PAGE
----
Emperor's Asian Visit Seen as Bench Mark For Japan's Influence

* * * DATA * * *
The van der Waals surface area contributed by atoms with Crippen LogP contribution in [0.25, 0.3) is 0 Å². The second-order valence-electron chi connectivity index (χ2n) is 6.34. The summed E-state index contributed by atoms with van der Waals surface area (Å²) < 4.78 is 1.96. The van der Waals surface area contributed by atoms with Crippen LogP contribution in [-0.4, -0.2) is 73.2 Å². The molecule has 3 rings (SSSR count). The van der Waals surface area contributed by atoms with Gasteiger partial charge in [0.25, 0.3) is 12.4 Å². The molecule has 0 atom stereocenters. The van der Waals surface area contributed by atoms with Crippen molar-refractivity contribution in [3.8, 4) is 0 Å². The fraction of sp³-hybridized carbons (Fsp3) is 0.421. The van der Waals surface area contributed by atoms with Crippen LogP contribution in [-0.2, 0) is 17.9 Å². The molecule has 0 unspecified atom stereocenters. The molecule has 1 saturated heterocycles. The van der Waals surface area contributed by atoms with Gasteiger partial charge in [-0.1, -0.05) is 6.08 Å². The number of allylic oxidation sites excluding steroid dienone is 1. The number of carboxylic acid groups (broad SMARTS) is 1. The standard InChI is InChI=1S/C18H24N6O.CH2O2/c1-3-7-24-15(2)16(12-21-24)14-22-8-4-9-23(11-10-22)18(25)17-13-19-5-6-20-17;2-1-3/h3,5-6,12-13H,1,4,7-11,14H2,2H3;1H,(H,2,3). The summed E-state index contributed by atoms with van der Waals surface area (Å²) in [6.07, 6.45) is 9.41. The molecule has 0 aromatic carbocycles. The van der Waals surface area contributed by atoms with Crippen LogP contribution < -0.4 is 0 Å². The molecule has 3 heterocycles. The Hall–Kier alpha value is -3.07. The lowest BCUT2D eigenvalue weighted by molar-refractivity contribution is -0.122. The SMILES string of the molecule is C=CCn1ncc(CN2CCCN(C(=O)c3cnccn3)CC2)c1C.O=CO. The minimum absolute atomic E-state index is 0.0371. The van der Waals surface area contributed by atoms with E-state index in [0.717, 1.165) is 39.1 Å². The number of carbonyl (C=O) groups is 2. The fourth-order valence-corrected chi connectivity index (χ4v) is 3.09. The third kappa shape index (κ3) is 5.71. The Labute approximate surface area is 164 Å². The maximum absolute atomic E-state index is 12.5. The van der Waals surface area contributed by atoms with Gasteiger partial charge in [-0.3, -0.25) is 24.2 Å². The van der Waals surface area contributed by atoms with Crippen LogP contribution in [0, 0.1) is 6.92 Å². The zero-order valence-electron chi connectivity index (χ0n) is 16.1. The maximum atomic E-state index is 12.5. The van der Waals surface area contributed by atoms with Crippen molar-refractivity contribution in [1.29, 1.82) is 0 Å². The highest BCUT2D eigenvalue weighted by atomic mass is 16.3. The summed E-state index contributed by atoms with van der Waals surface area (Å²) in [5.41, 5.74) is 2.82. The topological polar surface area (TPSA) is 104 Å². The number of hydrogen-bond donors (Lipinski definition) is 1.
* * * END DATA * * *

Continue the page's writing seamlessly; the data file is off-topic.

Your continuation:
TOKYO — AFTER a decade or more of absorbing Sony televisions, Yamaha motorcycles, karaoke singing bars, and billions of yen investments, Asia is getting its first look at the latest Japanese export: the emperor.Starting today, Emperor Akihito begins the first official trip of any Japanese monarch to other Asian nations. For 11 days, he will make a historic but largely symbolic visit to Thailand, Malaysia, and Indonesia. The trip may mark the start of "imperial diplomacy" by Japan, as this new emperor will likely make many trips abroad. Reaction to the trip is expected to be a bench mark for how much Japan can expand its ties in Asia. Tokyo officials hope Akihito, unlike his father, can help bury the past of Japan's aggression in the region and open a new political role for itself. "We attach great importance to this visit in general, and these countries in particular," says Yoshio Karita, the vice grand master of the Imperial Household Agency. The only previous official overseas trips of any emperor were made by Hirohito, who died in 1989 after a six-decade reign. His visits to Europe and the United States in the 1970s helped to offset his image as a warmonger and to set a new course for Japan's ties with the West, Japanese officials say. But he never traveled around Asia because of his controversial role in Imperial Japan's occupation of most of its neighbors. In 1974, a visit to Southeast Asia by then-Japanese Prime Minister Kakuei Tanaka touched off anti-Japanese demonstrations in Thailand and Indonesia. The main message of the trip by Hirohito's son is to impress the former victims of Japanese militarism that Japan has remained peaceful for 46 years and wants to move out of the shadow of World War II. "After the war, looking back upon the past, Japan has determined to live as a peaceful nation," said the emperor in a rare press meeting before his trip. "I would like to make efforts to convey the fact that the Japanese people love peace and have wishes to deepen friendship with people of each country," said Akihito, who visited Thailand, Malaysia, and Indonesia when he was crown prince. The new emperor has tried to be less regal than his father. His car now stops for stoplights when on personal trips. Last July, he knelt down to listen to victims of the Mount Unzen volcano. At his "ascension ceremony" last year, Akihito said he wanted an "imperial household suitable to the times." Officials expect no problems during the visit, partly because the three countries were not primary victims of Japanese aggression. In fact, Thailand collaborated with Japan during World War II, and retains a strong monarchy. "The tactic of the government is to take the course of least resistance," says Naoki Inose, a noted writer about the emperor. All three Southeast Asian nations have benefited heavily from either Japanese investment or aid. Asia has received about 14 percent of Japan's total overseas investment. Malaysian Prime Minister Mohammed Mahathir holds up Japan as an economic model. China and South Korea, both of which suffered the most from Japanese colonization, also have invited Akihito to visit. But Japanese officials are wary of resentments among people in those countries. "There are too many fresh, unforgettable memories among the people which would challenge the emperor," says Shumon Miura, director-general of the Agency for Cultural Affairs. China hopes a visit will take place next year, the 20th anniversary of normalization between the two nations. To pave the way for Japan's new acceptance in Asia, both Japanese leaders and the emperor have offered either regrets or apologies about Japan's past. Last May during a visit to Southeast Asia, Prime Minister Toshiki Kaifu expressed "sincere contrition" for Japan's past deeds. He also said the Japanese need a "correct recognition of history" and promised efforts to improve history textbooks. Since then, the government has issued a new manual which advises history teachers "to tell the students that we caused many damages to China and other countries." But one press report in Tokyo said Akihito will offer no strong apology during his trip. "Asian countries don't want an apology. They want Japanese money," Mr. Inose says. Some observers say the emperor, who is designated as the "symbol" of Japan under its US-crafted Constitution, is taking on a political role with this trip. "He is not responsible for policy," says Miura, "but no one is 100 percent apolitical." Some Japanese businessmen, he adds, hope the trip will "further their advancement in Southeast Asia." By and large, the trip has drawn little interest among ordinary Japanese. "The emperor is raised to be passive and tolerant. The Japanese respect him for that role," says Inose. "So when they see him taking some action, such as this trip, they don't attach any significance to it."